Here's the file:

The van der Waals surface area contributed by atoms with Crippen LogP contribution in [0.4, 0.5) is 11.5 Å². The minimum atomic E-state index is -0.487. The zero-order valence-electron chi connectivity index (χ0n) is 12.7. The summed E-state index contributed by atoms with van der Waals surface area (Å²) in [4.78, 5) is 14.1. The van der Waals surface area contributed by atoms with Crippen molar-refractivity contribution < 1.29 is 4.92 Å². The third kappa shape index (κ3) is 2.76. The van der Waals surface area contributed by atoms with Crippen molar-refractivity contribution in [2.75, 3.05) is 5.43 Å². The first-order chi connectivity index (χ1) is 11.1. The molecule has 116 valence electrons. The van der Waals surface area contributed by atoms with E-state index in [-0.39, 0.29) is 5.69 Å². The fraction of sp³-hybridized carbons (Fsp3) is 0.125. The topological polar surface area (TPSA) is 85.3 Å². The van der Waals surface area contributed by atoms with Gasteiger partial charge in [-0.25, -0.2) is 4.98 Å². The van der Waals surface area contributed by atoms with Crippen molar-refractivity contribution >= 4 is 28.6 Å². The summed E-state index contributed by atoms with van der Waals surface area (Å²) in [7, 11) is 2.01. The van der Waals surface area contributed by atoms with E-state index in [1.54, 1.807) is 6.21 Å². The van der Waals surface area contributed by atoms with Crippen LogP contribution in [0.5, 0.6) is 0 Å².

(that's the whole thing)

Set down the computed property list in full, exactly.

The van der Waals surface area contributed by atoms with Crippen LogP contribution in [0.4, 0.5) is 11.5 Å². The minimum atomic E-state index is -0.487. The zero-order valence-electron chi connectivity index (χ0n) is 12.7. The summed E-state index contributed by atoms with van der Waals surface area (Å²) in [4.78, 5) is 14.1. The van der Waals surface area contributed by atoms with Crippen molar-refractivity contribution < 1.29 is 4.92 Å². The third kappa shape index (κ3) is 2.76. The van der Waals surface area contributed by atoms with Crippen molar-refractivity contribution in [2.75, 3.05) is 5.43 Å². The first-order chi connectivity index (χ1) is 11.1. The molecule has 116 valence electrons. The van der Waals surface area contributed by atoms with E-state index in [-0.39, 0.29) is 5.69 Å². The fraction of sp³-hybridized carbons (Fsp3) is 0.125. The topological polar surface area (TPSA) is 85.3 Å². The van der Waals surface area contributed by atoms with Gasteiger partial charge in [-0.25, -0.2) is 4.98 Å². The van der Waals surface area contributed by atoms with Crippen molar-refractivity contribution >= 4 is 28.6 Å². The summed E-state index contributed by atoms with van der Waals surface area (Å²) in [7, 11) is 2.01. The van der Waals surface area contributed by atoms with E-state index in [1.54, 1.807) is 6.21 Å². The van der Waals surface area contributed by atoms with Crippen LogP contribution in [0.5, 0.6) is 0 Å².